In terms of the risk of legal exposure, there is the potential for algorithms to have a negative impact on privacy and the balance of power between organisations and individuals. Lopez Murphy, has mentioned an example of a comic book artwork that could not be patented in the US because it is considered to have been generated by an algorithm, which raises questions about intellectual property and authorship. Finally, the problem of style replication and the possible copyright and intellectual property infringement that can arise from this is discussed.
López Murphy also discusses the risk of “rug-pulls” in projects where over-dependence on an external entity can be problematic, as in the case of companies that rely on mining models or code that later cease to exist or have to adapt to new entities. This dependency also occurs in cases where access to an application may suddenly disappear due to regulatory issues or network saturation.
One of the most striking risks is the risk of hallucination, which Lopez Murphy has referred to as the possibility that generative AI models create things that do not exist, either in natural language or in the citation of scientific publications. This can lead to the spread of false information and confusion in research. The importance of always verifying sources and resources used in generative AI is emphasised.
On the other hand, López Murphy also talked about the risks of cost and dependency of AI models such as ChatGPT. These risks are the possibility that the external entity controlling the model may decide to raise prices or change conditions, which could affect the development of projects. There are several cases of startups that were built on an earlier version of ChatGPT, but were no longer viable when OpenAI launched a newer version with a much lower price. Therefore, it is important to understand the dependencies and alternatives when using these models.
Finally, Lopez Murphy explained the risk of unjustified moats, i.e. the danger of basing a company’s competitive advantage on technologies such as AI without having a clear and justified reason for doing so. A company’s differential value cannot depend solely on the implementation of a technology such as AI, as competitors can easily replicate it. Instead, AI should be used where it can really make a difference and bring unique value to customers.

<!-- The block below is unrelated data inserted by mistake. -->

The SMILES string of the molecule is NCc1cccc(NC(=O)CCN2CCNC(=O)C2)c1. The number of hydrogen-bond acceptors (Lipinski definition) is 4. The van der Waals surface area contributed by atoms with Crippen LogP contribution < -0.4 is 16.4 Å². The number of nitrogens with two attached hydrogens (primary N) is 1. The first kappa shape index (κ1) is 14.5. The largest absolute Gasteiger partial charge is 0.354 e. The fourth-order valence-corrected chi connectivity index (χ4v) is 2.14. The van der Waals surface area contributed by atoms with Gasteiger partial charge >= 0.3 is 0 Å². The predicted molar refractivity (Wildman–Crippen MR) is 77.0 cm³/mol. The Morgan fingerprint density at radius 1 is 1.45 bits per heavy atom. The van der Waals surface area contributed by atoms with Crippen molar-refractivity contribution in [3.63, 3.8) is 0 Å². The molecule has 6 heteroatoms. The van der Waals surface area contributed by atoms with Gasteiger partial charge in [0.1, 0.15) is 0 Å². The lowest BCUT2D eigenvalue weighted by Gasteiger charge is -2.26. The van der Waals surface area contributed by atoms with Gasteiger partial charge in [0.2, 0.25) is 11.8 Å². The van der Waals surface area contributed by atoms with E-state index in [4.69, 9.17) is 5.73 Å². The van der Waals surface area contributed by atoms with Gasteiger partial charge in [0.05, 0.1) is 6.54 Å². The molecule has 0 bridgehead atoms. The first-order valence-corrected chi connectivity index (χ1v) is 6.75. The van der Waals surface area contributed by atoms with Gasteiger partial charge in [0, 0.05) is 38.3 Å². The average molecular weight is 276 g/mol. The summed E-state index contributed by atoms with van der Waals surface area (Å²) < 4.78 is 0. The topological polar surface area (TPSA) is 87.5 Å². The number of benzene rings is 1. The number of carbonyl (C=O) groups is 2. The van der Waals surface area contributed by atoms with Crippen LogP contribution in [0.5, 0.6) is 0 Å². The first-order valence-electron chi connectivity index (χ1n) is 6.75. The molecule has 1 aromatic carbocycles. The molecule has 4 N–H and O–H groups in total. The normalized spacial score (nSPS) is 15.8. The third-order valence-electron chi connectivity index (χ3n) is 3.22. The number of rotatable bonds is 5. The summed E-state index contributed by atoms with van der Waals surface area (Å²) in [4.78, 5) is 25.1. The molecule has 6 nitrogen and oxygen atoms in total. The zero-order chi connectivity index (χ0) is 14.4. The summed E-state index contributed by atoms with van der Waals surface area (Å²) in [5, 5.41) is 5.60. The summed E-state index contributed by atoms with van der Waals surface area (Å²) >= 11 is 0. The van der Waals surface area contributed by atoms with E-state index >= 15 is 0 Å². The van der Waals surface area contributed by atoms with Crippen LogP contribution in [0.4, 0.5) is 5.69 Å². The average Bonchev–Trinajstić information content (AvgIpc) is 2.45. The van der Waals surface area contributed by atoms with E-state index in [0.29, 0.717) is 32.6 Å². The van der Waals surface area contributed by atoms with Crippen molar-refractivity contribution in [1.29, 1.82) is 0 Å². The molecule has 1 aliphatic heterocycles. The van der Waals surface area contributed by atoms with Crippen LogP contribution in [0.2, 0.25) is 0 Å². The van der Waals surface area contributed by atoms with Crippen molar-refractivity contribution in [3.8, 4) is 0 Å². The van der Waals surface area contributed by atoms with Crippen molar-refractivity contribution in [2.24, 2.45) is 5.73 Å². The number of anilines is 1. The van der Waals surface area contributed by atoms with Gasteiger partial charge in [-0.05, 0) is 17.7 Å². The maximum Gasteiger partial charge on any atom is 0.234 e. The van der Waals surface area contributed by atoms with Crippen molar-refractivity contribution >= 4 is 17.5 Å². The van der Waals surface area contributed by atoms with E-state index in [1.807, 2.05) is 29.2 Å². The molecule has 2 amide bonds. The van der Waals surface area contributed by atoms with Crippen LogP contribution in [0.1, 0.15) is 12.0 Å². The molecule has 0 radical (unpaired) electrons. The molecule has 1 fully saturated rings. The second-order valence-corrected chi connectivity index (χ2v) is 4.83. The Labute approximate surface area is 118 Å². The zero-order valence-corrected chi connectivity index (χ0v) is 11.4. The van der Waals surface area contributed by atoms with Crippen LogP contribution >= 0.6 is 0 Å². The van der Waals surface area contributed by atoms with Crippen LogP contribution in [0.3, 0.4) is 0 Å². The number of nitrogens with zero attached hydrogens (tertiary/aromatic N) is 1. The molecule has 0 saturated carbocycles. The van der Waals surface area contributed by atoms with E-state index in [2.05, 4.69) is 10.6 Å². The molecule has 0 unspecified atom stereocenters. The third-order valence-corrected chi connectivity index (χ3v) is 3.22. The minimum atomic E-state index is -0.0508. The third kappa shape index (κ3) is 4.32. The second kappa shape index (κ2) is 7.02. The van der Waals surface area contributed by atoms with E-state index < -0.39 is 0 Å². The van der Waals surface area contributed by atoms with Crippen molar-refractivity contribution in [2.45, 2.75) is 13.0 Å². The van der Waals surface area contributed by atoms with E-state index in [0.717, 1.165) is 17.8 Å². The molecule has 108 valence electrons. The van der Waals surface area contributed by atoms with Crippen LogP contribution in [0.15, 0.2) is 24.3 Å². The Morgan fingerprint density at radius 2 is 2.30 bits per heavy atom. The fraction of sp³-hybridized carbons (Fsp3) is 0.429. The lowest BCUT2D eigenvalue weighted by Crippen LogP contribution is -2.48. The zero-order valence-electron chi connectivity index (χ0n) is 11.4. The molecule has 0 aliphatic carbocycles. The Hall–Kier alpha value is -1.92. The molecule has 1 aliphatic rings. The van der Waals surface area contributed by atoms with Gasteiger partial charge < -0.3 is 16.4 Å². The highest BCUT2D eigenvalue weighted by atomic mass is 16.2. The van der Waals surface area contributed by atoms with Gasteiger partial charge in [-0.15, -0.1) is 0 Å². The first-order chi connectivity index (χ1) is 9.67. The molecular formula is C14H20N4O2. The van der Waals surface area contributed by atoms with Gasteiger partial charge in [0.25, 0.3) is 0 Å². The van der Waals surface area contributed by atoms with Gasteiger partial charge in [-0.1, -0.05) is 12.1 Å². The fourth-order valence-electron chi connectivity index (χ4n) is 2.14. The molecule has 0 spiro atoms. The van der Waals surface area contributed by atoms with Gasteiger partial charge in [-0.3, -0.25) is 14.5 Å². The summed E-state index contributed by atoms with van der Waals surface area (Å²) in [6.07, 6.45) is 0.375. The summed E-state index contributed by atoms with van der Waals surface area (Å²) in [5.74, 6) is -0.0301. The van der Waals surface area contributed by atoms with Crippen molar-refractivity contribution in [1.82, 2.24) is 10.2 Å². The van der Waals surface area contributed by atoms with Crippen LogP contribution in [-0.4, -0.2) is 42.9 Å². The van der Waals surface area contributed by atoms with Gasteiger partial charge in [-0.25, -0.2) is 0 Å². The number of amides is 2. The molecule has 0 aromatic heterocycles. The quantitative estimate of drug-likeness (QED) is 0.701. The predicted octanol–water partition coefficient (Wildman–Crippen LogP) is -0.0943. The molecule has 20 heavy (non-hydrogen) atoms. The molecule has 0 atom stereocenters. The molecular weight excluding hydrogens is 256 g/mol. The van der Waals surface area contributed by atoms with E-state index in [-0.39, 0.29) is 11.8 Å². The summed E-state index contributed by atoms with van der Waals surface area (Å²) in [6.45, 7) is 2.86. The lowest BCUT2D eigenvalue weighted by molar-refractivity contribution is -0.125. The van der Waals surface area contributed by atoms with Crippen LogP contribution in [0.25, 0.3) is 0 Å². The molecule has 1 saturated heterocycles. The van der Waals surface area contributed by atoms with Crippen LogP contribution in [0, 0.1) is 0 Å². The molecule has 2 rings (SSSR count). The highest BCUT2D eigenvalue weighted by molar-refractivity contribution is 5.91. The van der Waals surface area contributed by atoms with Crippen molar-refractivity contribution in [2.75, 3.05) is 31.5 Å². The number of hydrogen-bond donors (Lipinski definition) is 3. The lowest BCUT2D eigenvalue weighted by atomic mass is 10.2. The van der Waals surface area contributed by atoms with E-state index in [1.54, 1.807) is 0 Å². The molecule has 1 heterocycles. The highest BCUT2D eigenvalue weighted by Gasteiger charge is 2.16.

In terms of concerns related to Artificial Intelligence and its impact on society, Lopez Murphy, supported by Globant’s group of experts, has indicated as the first of two major concerns, the generation of deepfakes, which are fake artefacts that can be indistinguishable from reality, which can lead to misinformation and manipulation of public opinion.
The second concern is related to the social effect it could have, such as adapting to personal bubbles that would override our ability to interact with others and handle frustration.
As a solution, Globant’s team of experts talks about the growing need to educate people on how to deal with the information they receive online, as it is increasingly difficult to know what information is true and what is not. Lopez Murphy suggests that instead of slowing down the development of AI, we should reorient its use and provide tools for people to learn how to verify information and deal with data and information effectively.
Need to Regulate AI?
In the face of recent European regulations that aim to limit the use of Artificial Intelligence, Globant’s AI team believes that we need to educate rather than regulate. From his personal perspective, López Murphy has stated: “What I think we do need to regulate is a principle of responsibility. That is, whoever is available is the algorithm is responsible for the consequences of the algorithm. If I as a company say that it is the algorithm that decided not to give you access to this health service. The company is not responsible, there is no responsibility on the algorithm, there is responsibility on who uses it and who deploys it. And yes, it is necessary to regulate it, because that gives clarity to the rules of the game so that the companies make sense”.